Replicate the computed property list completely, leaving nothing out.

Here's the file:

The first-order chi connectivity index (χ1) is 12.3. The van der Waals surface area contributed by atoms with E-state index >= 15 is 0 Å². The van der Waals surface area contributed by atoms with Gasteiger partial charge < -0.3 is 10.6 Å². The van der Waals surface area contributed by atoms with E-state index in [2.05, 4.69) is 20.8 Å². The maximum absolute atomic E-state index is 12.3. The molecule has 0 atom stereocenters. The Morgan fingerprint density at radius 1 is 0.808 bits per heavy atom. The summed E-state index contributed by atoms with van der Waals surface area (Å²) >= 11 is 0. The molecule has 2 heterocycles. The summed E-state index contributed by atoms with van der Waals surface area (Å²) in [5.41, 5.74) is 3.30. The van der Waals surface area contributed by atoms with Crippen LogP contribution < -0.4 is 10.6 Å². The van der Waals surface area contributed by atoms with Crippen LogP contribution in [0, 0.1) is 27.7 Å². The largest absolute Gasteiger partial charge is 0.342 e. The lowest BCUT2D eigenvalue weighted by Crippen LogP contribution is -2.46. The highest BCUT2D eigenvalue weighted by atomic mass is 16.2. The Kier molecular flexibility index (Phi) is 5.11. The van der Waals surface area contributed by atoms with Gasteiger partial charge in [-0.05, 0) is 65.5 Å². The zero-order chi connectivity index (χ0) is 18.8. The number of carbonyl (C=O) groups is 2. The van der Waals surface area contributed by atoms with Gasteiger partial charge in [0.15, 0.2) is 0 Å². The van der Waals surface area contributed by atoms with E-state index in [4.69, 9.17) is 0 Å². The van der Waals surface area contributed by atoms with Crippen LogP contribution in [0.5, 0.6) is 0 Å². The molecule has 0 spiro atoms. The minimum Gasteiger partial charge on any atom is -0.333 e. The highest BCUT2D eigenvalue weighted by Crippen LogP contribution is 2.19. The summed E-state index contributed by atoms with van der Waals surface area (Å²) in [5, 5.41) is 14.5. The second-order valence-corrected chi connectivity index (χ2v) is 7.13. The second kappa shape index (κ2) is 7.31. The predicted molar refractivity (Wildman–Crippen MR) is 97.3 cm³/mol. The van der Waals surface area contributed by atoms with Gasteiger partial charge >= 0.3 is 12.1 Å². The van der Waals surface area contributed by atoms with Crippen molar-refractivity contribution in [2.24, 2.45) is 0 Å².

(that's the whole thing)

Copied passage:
The first-order chi connectivity index (χ1) is 12.3. The van der Waals surface area contributed by atoms with E-state index >= 15 is 0 Å². The van der Waals surface area contributed by atoms with Gasteiger partial charge < -0.3 is 10.6 Å². The van der Waals surface area contributed by atoms with E-state index in [2.05, 4.69) is 20.8 Å². The maximum absolute atomic E-state index is 12.3. The molecule has 0 atom stereocenters. The Morgan fingerprint density at radius 1 is 0.808 bits per heavy atom. The summed E-state index contributed by atoms with van der Waals surface area (Å²) >= 11 is 0. The molecule has 2 heterocycles. The summed E-state index contributed by atoms with van der Waals surface area (Å²) in [5.41, 5.74) is 3.30. The van der Waals surface area contributed by atoms with Crippen LogP contribution < -0.4 is 10.6 Å². The van der Waals surface area contributed by atoms with Crippen LogP contribution in [0, 0.1) is 27.7 Å². The largest absolute Gasteiger partial charge is 0.342 e. The lowest BCUT2D eigenvalue weighted by Crippen LogP contribution is -2.46. The highest BCUT2D eigenvalue weighted by atomic mass is 16.2. The Kier molecular flexibility index (Phi) is 5.11. The van der Waals surface area contributed by atoms with Gasteiger partial charge in [-0.05, 0) is 65.5 Å². The zero-order chi connectivity index (χ0) is 18.8. The number of carbonyl (C=O) groups is 2. The van der Waals surface area contributed by atoms with Gasteiger partial charge in [0.15, 0.2) is 0 Å². The van der Waals surface area contributed by atoms with E-state index in [4.69, 9.17) is 0 Å². The van der Waals surface area contributed by atoms with Crippen LogP contribution in [0.5, 0.6) is 0 Å². The molecule has 0 spiro atoms. The minimum Gasteiger partial charge on any atom is -0.333 e. The highest BCUT2D eigenvalue weighted by Crippen LogP contribution is 2.19. The summed E-state index contributed by atoms with van der Waals surface area (Å²) in [5, 5.41) is 14.5. The second-order valence-corrected chi connectivity index (χ2v) is 7.13. The second kappa shape index (κ2) is 7.31. The predicted molar refractivity (Wildman–Crippen MR) is 97.3 cm³/mol. The van der Waals surface area contributed by atoms with Gasteiger partial charge >= 0.3 is 12.1 Å². The van der Waals surface area contributed by atoms with Crippen molar-refractivity contribution in [2.24, 2.45) is 0 Å².